Former Rutgers men's basketball guard Caleb McConnell has signed an Exhibit-10 contract with the Oklahoma City Thunder. The deal came following the conclusion of the NBA Draft, during which McConnell did not hear his name called. Despite not being drafted, the player was on the radar of numerous NBA teams as a potential undrafted signee.
McConnell spent five seasons with the Scarlet Knights, where he became a defensive anchor for the team. He won two Big Ten Defensive Player of the Year awards and leaves Rutgers as the all-time leader in steals in program history. McConnell finished his college career as an all-time great due to his defense, grit and tenacity.
McConnell becomes the third former Scarlet Knight currently in the NBA, joining Ron Harper Jr. and Eugene Omoruyi. Harper Jr. is currently with the Toronto Raptors on a two-way contract. Omoruyi, who played three years for Rutgers prior to spending his final year of college with Oregon, is currently with the Detroit Pistons.
McConnell's Exhibit-10 contract will give him the opportunity to potentially get a two-way deal with Oklahoma City later in the summer.
McConnell will participate in the Thunder's training camp while trying to earn his place within the franchise. Prior to the start of the regular season, Oklahoma City will have the chance to convert the player's deal into a two-way contract. Since the Exhibit-10 contract is non-guaranteed, the program may also waive his contract if it does not see McConnell as having a future with the franchise.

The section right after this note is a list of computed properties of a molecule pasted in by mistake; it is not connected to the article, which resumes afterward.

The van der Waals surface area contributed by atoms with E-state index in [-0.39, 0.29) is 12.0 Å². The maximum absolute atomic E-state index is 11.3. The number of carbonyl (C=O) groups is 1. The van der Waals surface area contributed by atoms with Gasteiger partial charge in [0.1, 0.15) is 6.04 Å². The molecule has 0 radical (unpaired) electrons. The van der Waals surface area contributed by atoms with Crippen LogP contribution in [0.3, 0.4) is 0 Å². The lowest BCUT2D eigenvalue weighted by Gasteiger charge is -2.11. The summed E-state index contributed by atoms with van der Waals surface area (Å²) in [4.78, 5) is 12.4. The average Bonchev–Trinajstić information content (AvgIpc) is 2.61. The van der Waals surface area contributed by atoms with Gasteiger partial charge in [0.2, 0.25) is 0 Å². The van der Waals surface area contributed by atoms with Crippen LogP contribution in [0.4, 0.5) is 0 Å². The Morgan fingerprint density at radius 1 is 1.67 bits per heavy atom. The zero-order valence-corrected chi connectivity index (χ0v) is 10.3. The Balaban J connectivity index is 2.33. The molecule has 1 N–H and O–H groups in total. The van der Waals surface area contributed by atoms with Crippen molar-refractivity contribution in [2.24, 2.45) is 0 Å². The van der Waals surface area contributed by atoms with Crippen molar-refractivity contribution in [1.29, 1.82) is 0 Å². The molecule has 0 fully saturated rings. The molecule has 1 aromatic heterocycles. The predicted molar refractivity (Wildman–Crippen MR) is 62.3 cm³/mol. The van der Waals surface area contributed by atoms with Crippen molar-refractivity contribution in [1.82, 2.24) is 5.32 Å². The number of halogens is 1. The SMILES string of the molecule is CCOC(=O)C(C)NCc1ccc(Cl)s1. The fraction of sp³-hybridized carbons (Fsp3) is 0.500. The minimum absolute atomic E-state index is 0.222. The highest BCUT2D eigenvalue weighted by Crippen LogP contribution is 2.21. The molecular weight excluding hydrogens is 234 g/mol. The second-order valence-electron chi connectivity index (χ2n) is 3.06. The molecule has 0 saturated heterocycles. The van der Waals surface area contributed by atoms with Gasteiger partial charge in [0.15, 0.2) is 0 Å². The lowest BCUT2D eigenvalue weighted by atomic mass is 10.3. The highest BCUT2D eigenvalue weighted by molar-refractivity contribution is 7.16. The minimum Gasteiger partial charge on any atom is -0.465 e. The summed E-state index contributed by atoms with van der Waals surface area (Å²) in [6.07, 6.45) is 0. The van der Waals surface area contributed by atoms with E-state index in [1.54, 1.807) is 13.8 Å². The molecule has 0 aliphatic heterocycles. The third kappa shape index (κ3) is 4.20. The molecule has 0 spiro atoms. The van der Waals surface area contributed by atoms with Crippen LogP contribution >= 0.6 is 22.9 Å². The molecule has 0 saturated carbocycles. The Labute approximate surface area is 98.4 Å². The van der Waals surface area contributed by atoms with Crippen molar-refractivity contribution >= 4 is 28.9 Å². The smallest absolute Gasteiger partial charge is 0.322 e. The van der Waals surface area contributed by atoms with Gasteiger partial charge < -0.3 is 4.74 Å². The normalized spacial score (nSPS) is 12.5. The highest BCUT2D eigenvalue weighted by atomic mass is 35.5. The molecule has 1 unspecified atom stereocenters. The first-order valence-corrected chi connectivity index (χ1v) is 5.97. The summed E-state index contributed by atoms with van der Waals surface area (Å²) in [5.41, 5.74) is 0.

McConnell will likely have to rely on his defensive prowess to try and get a two-way contract. During his college career, he was a versatile defender who could defend almost all positions on the basketball court.
If he can continue this defensive tenacity in the NBA while also working on his shooting and offensive game, he could very well earn himself that two-way contract that would allow him to spend time in both the NBA and the NBA's developmental league, the G League.
McConnell is no stranger to being an underdog. He has had to battle being injured and overlooked for his entire basketball career, yet he has persevered through it all. It will take much of that same perseverance to make a name for himself as a pro.
"This is a position I knew I would be in as far as being undrafted and taking that route," McConnell said. "I have no problem taking this route. I've been an underdog before. I actually look forward to it. I had a best friend that did it in Ron Harper, he's doing it now, and he's doing just fine with it. If he can do it, I know for sure I can do it."
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